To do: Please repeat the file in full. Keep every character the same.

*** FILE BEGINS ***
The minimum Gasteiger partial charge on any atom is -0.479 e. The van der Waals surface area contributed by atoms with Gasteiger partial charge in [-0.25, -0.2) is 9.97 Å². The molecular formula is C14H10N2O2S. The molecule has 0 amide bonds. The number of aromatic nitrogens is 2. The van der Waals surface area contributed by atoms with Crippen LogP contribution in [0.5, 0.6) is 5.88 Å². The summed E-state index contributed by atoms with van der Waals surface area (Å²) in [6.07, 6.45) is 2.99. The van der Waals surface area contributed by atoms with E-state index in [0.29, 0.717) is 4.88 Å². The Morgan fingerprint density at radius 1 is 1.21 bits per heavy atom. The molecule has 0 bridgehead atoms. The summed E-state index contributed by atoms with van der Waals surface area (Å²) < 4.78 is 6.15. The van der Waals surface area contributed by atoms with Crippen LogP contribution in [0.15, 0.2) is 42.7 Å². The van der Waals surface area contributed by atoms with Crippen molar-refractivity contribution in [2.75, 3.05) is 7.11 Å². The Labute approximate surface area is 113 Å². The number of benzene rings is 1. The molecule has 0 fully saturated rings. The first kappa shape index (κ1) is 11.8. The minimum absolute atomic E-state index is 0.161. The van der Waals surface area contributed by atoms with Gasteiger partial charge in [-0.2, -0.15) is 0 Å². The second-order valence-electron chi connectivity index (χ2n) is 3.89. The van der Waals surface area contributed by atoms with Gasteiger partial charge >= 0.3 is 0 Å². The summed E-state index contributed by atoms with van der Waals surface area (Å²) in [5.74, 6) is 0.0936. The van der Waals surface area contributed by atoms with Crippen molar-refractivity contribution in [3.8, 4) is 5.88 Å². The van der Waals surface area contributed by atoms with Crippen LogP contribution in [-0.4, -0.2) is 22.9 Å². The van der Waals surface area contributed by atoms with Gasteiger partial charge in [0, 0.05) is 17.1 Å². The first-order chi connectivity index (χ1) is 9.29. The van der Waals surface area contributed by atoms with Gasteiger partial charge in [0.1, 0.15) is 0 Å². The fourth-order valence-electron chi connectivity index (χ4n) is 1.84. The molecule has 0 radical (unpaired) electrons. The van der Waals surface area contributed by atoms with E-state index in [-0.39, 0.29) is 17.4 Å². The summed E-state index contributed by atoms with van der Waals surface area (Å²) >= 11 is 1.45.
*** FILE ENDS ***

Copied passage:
The minimum Gasteiger partial charge on any atom is -0.479 e. The van der Waals surface area contributed by atoms with Gasteiger partial charge in [-0.25, -0.2) is 9.97 Å². The molecular formula is C14H10N2O2S. The molecule has 0 amide bonds. The number of aromatic nitrogens is 2. The van der Waals surface area contributed by atoms with Crippen LogP contribution in [0.5, 0.6) is 5.88 Å². The summed E-state index contributed by atoms with van der Waals surface area (Å²) in [6.07, 6.45) is 2.99. The van der Waals surface area contributed by atoms with E-state index in [0.29, 0.717) is 4.88 Å². The Morgan fingerprint density at radius 1 is 1.21 bits per heavy atom. The molecule has 0 bridgehead atoms. The summed E-state index contributed by atoms with van der Waals surface area (Å²) < 4.78 is 6.15. The van der Waals surface area contributed by atoms with Crippen LogP contribution in [0.15, 0.2) is 42.7 Å². The van der Waals surface area contributed by atoms with Crippen molar-refractivity contribution in [2.75, 3.05) is 7.11 Å². The Labute approximate surface area is 113 Å². The number of benzene rings is 1. The molecule has 0 fully saturated rings. The first kappa shape index (κ1) is 11.8. The minimum absolute atomic E-state index is 0.161. The van der Waals surface area contributed by atoms with Gasteiger partial charge in [-0.2, -0.15) is 0 Å². The second-order valence-electron chi connectivity index (χ2n) is 3.89. The van der Waals surface area contributed by atoms with Gasteiger partial charge >= 0.3 is 0 Å². The summed E-state index contributed by atoms with van der Waals surface area (Å²) in [5.74, 6) is 0.0936. The van der Waals surface area contributed by atoms with Crippen molar-refractivity contribution in [3.8, 4) is 5.88 Å². The van der Waals surface area contributed by atoms with Crippen LogP contribution in [-0.4, -0.2) is 22.9 Å². The van der Waals surface area contributed by atoms with Gasteiger partial charge in [0, 0.05) is 17.1 Å². The first-order chi connectivity index (χ1) is 9.29. The van der Waals surface area contributed by atoms with Gasteiger partial charge in [0.1, 0.15) is 0 Å². The fourth-order valence-electron chi connectivity index (χ4n) is 1.84. The molecule has 0 radical (unpaired) electrons. The van der Waals surface area contributed by atoms with E-state index in [-0.39, 0.29) is 17.4 Å². The summed E-state index contributed by atoms with van der Waals surface area (Å²) >= 11 is 1.45.